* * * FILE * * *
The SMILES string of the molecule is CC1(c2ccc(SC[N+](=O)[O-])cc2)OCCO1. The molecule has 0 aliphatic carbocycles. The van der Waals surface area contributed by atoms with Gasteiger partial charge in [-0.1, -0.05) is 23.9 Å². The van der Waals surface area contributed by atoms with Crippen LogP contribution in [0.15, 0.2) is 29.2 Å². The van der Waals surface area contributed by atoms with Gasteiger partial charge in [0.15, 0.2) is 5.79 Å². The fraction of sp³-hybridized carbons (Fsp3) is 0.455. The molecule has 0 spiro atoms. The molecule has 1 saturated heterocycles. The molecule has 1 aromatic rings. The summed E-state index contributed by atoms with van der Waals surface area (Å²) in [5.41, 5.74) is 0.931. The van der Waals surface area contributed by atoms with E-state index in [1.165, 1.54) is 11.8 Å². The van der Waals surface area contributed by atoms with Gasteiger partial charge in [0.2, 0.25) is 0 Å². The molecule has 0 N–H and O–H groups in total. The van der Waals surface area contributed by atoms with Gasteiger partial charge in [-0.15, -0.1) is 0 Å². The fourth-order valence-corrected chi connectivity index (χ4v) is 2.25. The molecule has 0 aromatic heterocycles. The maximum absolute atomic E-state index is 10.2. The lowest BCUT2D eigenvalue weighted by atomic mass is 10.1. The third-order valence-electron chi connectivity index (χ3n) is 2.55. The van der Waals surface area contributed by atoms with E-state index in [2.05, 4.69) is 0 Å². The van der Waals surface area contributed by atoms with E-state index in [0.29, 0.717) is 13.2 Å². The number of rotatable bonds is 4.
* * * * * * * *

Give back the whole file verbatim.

The SMILES string of the molecule is CC1(c2ccc(SC[N+](=O)[O-])cc2)OCCO1. The molecule has 0 aliphatic carbocycles. The van der Waals surface area contributed by atoms with Gasteiger partial charge in [-0.1, -0.05) is 23.9 Å². The van der Waals surface area contributed by atoms with Crippen LogP contribution in [0.15, 0.2) is 29.2 Å². The van der Waals surface area contributed by atoms with Gasteiger partial charge in [0.15, 0.2) is 5.79 Å². The fraction of sp³-hybridized carbons (Fsp3) is 0.455. The molecule has 0 spiro atoms. The molecule has 1 saturated heterocycles. The molecule has 1 aromatic rings. The summed E-state index contributed by atoms with van der Waals surface area (Å²) in [5.41, 5.74) is 0.931. The van der Waals surface area contributed by atoms with E-state index in [1.165, 1.54) is 11.8 Å². The van der Waals surface area contributed by atoms with Gasteiger partial charge in [0.2, 0.25) is 0 Å². The molecule has 0 N–H and O–H groups in total. The van der Waals surface area contributed by atoms with Gasteiger partial charge in [-0.15, -0.1) is 0 Å². The fourth-order valence-corrected chi connectivity index (χ4v) is 2.25. The molecule has 0 aromatic heterocycles. The maximum absolute atomic E-state index is 10.2. The lowest BCUT2D eigenvalue weighted by atomic mass is 10.1. The third-order valence-electron chi connectivity index (χ3n) is 2.55. The van der Waals surface area contributed by atoms with E-state index in [2.05, 4.69) is 0 Å². The van der Waals surface area contributed by atoms with E-state index in [0.29, 0.717) is 13.2 Å². The number of rotatable bonds is 4.